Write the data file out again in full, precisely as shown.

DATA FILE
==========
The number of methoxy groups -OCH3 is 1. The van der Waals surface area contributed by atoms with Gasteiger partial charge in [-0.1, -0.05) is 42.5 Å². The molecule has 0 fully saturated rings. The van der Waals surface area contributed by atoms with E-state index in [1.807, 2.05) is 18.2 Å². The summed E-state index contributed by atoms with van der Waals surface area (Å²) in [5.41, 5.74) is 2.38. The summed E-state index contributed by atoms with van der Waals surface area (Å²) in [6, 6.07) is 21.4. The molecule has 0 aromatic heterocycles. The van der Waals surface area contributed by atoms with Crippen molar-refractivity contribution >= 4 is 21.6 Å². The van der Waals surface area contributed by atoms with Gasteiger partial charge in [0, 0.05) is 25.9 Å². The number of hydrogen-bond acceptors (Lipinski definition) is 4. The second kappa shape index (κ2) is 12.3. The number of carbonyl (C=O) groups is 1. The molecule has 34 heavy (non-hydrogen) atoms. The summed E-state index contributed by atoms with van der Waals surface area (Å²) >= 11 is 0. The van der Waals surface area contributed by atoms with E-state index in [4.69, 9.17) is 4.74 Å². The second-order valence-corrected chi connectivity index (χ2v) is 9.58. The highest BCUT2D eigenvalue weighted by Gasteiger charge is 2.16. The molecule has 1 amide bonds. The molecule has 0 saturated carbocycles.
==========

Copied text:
The number of methoxy groups -OCH3 is 1. The van der Waals surface area contributed by atoms with Gasteiger partial charge in [-0.1, -0.05) is 42.5 Å². The molecule has 0 fully saturated rings. The van der Waals surface area contributed by atoms with E-state index in [1.807, 2.05) is 18.2 Å². The summed E-state index contributed by atoms with van der Waals surface area (Å²) in [5.41, 5.74) is 2.38. The summed E-state index contributed by atoms with van der Waals surface area (Å²) in [6, 6.07) is 21.4. The molecule has 0 aromatic heterocycles. The van der Waals surface area contributed by atoms with Crippen molar-refractivity contribution >= 4 is 21.6 Å². The van der Waals surface area contributed by atoms with Gasteiger partial charge in [0, 0.05) is 25.9 Å². The number of hydrogen-bond acceptors (Lipinski definition) is 4. The second kappa shape index (κ2) is 12.3. The number of carbonyl (C=O) groups is 1. The molecule has 34 heavy (non-hydrogen) atoms. The summed E-state index contributed by atoms with van der Waals surface area (Å²) >= 11 is 0. The van der Waals surface area contributed by atoms with E-state index in [4.69, 9.17) is 4.74 Å². The second-order valence-corrected chi connectivity index (χ2v) is 9.58. The highest BCUT2D eigenvalue weighted by Gasteiger charge is 2.16. The molecule has 1 amide bonds. The molecule has 0 saturated carbocycles.